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Naval History in the years 1890-1920
 
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Ironman



Joined: 08 Mar 2010
Posts: 104
Location: Washington

PostPosted: Wed Apr 07, 2010 11:38 pm    Post subject: Reply with quote

build delayed

Last edited by Ironman on Tue Jun 08, 2010 3:34 pm; edited 1 time in total
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Jefgte



Joined: 27 Feb 2007
Posts: 65
Location: France

PostPosted: Thu Apr 08, 2010 2:50 am    Post subject: Reply with quote

Nice & interresting project.

A French Guy is building the Coastal BB Requin in steel too.

If you want exchange building infos...

http://forummarine.forumactif.com/vos-maquettes-et-etudes-f48/garde-cotes-cuirasse-requin-t4763.htm


Jef
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Ironman



Joined: 08 Mar 2010
Posts: 104
Location: Washington

PostPosted: Thu Apr 08, 2010 5:19 pm    Post subject: Reply with quote

build delayed

Last edited by Ironman on Tue Jun 08, 2010 3:35 pm; edited 1 time in total
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Ironman



Joined: 08 Mar 2010
Posts: 104
Location: Washington

PostPosted: Sun Apr 11, 2010 9:49 pm    Post subject: Reply with quote

build delayed

Last edited by Ironman on Tue Jun 08, 2010 3:35 pm; edited 2 times in total
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Iain



Joined: 26 Sep 2006
Posts: 149

PostPosted: Mon Apr 12, 2010 9:39 am    Post subject: Reply with quote

I've got your drawings and have started working on them. I'll try to get them done by the end of the week.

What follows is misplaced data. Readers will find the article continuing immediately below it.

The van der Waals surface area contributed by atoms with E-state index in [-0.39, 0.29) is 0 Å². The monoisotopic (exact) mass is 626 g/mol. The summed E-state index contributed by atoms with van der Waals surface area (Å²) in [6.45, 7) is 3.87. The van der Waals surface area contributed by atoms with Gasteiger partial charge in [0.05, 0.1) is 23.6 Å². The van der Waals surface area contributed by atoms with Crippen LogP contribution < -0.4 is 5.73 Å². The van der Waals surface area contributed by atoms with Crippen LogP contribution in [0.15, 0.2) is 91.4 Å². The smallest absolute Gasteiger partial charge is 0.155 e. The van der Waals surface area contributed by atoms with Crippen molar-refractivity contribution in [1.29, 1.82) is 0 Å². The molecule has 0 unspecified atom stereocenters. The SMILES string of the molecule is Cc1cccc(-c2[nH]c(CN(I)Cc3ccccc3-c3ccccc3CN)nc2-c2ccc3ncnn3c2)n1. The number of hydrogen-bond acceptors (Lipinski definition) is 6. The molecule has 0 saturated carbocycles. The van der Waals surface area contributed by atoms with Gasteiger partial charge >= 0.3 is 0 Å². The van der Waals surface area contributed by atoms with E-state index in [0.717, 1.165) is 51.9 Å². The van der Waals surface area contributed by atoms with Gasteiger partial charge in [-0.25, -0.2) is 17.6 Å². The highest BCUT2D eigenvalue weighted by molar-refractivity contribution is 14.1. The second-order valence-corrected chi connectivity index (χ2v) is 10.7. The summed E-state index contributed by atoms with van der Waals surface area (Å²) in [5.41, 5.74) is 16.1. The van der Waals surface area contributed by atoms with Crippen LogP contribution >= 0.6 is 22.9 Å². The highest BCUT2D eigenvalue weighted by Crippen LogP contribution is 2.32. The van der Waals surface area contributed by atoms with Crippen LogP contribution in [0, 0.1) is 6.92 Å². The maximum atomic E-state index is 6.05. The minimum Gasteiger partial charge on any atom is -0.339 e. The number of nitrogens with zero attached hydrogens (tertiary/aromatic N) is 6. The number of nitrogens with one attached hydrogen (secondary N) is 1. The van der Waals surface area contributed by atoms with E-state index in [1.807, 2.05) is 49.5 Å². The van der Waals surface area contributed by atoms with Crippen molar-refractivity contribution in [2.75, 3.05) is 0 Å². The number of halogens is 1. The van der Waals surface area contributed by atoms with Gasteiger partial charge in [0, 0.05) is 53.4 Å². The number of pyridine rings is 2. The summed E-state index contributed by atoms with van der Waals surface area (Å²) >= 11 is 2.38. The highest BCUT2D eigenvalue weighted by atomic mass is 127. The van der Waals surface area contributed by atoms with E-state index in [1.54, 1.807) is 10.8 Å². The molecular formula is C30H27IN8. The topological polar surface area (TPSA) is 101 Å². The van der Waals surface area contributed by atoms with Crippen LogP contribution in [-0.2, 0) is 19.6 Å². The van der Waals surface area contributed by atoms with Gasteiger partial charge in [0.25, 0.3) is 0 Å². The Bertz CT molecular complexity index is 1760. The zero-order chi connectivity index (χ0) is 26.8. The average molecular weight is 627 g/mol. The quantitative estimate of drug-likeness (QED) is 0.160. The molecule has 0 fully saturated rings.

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John H. Dulaney
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Iain



Joined: 26 Sep 2006
Posts: 149

PostPosted: Mon Apr 12, 2010 1:47 pm    Post subject: Reply with quote

On second thought, it will take longer than a week. At least this time around I have better data available than when I drew the North Carolina's hull.

If you download Autodesk's DWGTrueview, I can set up layouts so that you can just print individual drawings as needed AND you can see my 3d hull.
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John H. Dulaney
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Ironman



Joined: 08 Mar 2010
Posts: 104
Location: Washington

PostPosted: Mon Apr 12, 2010 4:33 pm    Post subject: Reply with quote

build delayed

Last edited by Ironman on Tue Jun 08, 2010 3:36 pm; edited 1 time in total
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Ironman



Joined: 08 Mar 2010
Posts: 104
Location: Washington

PostPosted: Mon Apr 12, 2010 11:18 pm    Post subject: Reply with quote

build delayed

Last edited by Ironman on Tue Jun 08, 2010 3:36 pm; edited 1 time in total
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Iain



Joined: 26 Sep 2006
Posts: 149

PostPosted: Tue Apr 13, 2010 10:30 am    Post subject: Reply with quote

You may want to hold off on ribs until I get the drawings done. It looks like I'll be doing some fairing to get this thing perfect, which may lead to some of your ribs being slightly off. I'm basically lofting your model for you to correct all the drafting errors.